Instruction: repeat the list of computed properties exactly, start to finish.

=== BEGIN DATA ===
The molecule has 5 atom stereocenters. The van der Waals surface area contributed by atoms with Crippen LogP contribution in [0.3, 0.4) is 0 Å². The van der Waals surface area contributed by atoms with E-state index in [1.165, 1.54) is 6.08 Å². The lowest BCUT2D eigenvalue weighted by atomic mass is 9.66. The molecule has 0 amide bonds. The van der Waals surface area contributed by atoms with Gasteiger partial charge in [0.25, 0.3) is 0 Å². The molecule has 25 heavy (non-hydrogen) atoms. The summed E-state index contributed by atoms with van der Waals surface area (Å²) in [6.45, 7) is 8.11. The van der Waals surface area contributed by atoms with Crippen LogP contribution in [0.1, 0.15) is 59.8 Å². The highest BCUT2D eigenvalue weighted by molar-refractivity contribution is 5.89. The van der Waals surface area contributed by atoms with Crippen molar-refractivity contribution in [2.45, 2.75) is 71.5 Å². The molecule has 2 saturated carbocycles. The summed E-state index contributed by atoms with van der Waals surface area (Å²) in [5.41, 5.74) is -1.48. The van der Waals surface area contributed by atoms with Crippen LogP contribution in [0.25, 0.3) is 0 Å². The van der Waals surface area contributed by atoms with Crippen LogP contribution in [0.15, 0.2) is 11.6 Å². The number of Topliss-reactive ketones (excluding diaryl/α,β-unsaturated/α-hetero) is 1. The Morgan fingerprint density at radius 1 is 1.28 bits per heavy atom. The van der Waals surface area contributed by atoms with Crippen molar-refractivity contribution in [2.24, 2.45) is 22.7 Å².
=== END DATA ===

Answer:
The molecule has 5 atom stereocenters. The van der Waals surface area contributed by atoms with Crippen LogP contribution in [0.3, 0.4) is 0 Å². The van der Waals surface area contributed by atoms with E-state index in [1.165, 1.54) is 6.08 Å². The lowest BCUT2D eigenvalue weighted by atomic mass is 9.66. The molecule has 0 amide bonds. The van der Waals surface area contributed by atoms with Gasteiger partial charge in [0.25, 0.3) is 0 Å². The molecule has 25 heavy (non-hydrogen) atoms. The summed E-state index contributed by atoms with van der Waals surface area (Å²) in [6.45, 7) is 8.11. The van der Waals surface area contributed by atoms with Crippen LogP contribution in [0.1, 0.15) is 59.8 Å². The highest BCUT2D eigenvalue weighted by molar-refractivity contribution is 5.89. The van der Waals surface area contributed by atoms with Crippen molar-refractivity contribution in [2.45, 2.75) is 71.5 Å². The molecule has 2 saturated carbocycles. The summed E-state index contributed by atoms with van der Waals surface area (Å²) in [5.41, 5.74) is -1.48. The van der Waals surface area contributed by atoms with Crippen LogP contribution in [0.25, 0.3) is 0 Å². The van der Waals surface area contributed by atoms with Crippen LogP contribution in [0.15, 0.2) is 11.6 Å². The number of Topliss-reactive ketones (excluding diaryl/α,β-unsaturated/α-hetero) is 1. The Morgan fingerprint density at radius 1 is 1.28 bits per heavy atom. The van der Waals surface area contributed by atoms with Crippen molar-refractivity contribution in [2.24, 2.45) is 22.7 Å².